People living in Scotland who are aged under 65 and need personal care are charged a tax towards the cost of that care.
As the charge is for care vulnerable people need, it is accurate to describe this charge as an unfair tax on the sick and disabled and their families.
The amount of the charge varies from council area to council area but for most vulnerable people it is a real financial burden.
LDAS has consistently been at the forefront of the care charges debate. We have supported our members to speak out about the impact of the cost on their lives.
In additional to facilitating individual campaigns, LDAS is also a member of the Scotland Against the Care Tax coalition.
SACT works to end the unfair care charges and supports the introduction of Frank’s Law in Scotland.
Frank’s Law campaign, named after footballer Frank Kopel, calls for the extension of free personal care to people aged under-65 in Scotland to relieve vulnerable people of the burden of paying care charges.
In September 2017, the Scottish Government announced the introduction of Frank’s Law as part of its programme for Government. Frank’s Law is now set to come into force in Scotland in April 2019.
Care Charges – Campaigns and Background
- Frank’s Law
- Right to a Real Life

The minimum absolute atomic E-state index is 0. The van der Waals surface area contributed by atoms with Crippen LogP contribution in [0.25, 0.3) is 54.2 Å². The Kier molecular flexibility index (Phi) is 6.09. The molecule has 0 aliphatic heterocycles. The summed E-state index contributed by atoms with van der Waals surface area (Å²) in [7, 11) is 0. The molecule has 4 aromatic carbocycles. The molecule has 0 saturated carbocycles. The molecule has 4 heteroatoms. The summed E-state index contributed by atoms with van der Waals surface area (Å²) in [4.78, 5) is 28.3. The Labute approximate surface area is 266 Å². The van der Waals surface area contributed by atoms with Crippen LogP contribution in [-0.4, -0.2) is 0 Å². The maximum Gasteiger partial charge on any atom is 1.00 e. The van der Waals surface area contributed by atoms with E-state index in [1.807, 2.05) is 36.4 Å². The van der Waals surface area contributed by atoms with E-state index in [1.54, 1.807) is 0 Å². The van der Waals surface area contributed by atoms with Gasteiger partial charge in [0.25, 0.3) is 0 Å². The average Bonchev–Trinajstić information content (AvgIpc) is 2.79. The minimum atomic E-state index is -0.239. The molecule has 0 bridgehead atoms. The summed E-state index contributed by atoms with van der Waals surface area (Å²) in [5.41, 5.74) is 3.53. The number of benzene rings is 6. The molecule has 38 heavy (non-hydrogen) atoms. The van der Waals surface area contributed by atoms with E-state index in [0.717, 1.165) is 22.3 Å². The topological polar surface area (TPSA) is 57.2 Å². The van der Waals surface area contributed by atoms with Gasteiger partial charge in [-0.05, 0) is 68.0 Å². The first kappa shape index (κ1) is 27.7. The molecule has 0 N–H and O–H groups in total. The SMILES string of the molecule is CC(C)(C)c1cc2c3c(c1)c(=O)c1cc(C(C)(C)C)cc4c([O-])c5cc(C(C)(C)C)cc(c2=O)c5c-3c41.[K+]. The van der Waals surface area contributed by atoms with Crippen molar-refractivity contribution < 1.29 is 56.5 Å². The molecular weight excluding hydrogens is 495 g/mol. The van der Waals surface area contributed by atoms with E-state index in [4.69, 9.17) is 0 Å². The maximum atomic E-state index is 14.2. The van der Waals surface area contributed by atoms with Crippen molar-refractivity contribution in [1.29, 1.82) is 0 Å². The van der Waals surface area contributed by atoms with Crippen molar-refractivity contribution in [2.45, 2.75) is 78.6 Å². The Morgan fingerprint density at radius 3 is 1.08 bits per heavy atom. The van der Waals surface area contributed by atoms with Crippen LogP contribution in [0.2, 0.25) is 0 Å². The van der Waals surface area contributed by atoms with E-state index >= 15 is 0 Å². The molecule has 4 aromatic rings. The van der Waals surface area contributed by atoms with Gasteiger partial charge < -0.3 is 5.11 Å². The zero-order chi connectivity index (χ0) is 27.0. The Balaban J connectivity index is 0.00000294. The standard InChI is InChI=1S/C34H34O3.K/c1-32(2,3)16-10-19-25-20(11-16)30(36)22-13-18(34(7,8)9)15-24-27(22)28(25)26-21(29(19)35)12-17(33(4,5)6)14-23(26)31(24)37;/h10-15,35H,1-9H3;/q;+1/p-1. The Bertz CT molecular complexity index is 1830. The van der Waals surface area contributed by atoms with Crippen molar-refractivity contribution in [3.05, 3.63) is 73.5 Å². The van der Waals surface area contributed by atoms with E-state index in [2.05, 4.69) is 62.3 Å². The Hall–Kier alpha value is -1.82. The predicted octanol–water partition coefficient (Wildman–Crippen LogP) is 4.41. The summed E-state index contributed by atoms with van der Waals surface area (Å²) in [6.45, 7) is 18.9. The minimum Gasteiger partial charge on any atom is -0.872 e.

- Related Expenditure
- Additional Information
Amanda Kopel, wife of the late Dundee United footballer Frank, has been driving forward her campaign to end care charges since her husband was diagnosed with and later died from early onset dementia.
Right to a Real Life campaign was launched by LDAS in November 2016 in response to massive increases in care charges by Dumfries & Galloway Council.
Disability related expenditure refers to the additional costs of many conditions and disabilities. Meeting the costs of additional expenses is further compounded by care charges.
A decision has now been taken by the Scottish Government to end personal care charges for people under age 65 under ‘Frank’s Law’ although there are still issues around what the new measures will cover. For LDAS, SACT and many other organisations, families and individuals it has been a long journey to get to this point.